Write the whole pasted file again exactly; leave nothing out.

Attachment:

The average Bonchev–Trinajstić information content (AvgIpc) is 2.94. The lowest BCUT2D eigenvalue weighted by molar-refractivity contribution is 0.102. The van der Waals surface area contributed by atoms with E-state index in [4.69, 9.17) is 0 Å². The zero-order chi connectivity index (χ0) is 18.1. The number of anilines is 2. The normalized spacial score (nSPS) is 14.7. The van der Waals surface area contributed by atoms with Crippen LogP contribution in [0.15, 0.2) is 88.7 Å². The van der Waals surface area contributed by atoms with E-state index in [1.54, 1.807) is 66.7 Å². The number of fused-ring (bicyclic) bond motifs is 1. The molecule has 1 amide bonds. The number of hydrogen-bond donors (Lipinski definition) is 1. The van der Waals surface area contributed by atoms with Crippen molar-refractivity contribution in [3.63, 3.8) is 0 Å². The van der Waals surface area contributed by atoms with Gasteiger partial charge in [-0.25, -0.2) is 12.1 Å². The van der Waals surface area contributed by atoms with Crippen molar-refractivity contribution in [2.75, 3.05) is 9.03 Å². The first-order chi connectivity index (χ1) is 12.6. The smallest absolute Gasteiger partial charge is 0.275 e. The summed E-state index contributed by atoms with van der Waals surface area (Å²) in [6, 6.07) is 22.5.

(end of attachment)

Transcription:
The average Bonchev–Trinajstić information content (AvgIpc) is 2.94. The lowest BCUT2D eigenvalue weighted by molar-refractivity contribution is 0.102. The van der Waals surface area contributed by atoms with E-state index in [4.69, 9.17) is 0 Å². The zero-order chi connectivity index (χ0) is 18.1. The number of anilines is 2. The normalized spacial score (nSPS) is 14.7. The van der Waals surface area contributed by atoms with Crippen LogP contribution in [0.15, 0.2) is 88.7 Å². The van der Waals surface area contributed by atoms with E-state index in [1.54, 1.807) is 66.7 Å². The number of fused-ring (bicyclic) bond motifs is 1. The molecule has 1 amide bonds. The number of hydrogen-bond donors (Lipinski definition) is 1. The van der Waals surface area contributed by atoms with Crippen molar-refractivity contribution in [3.63, 3.8) is 0 Å². The van der Waals surface area contributed by atoms with Gasteiger partial charge in [-0.25, -0.2) is 12.1 Å². The van der Waals surface area contributed by atoms with Crippen molar-refractivity contribution in [2.75, 3.05) is 9.03 Å². The first-order chi connectivity index (χ1) is 12.6. The smallest absolute Gasteiger partial charge is 0.275 e. The summed E-state index contributed by atoms with van der Waals surface area (Å²) in [6, 6.07) is 22.5.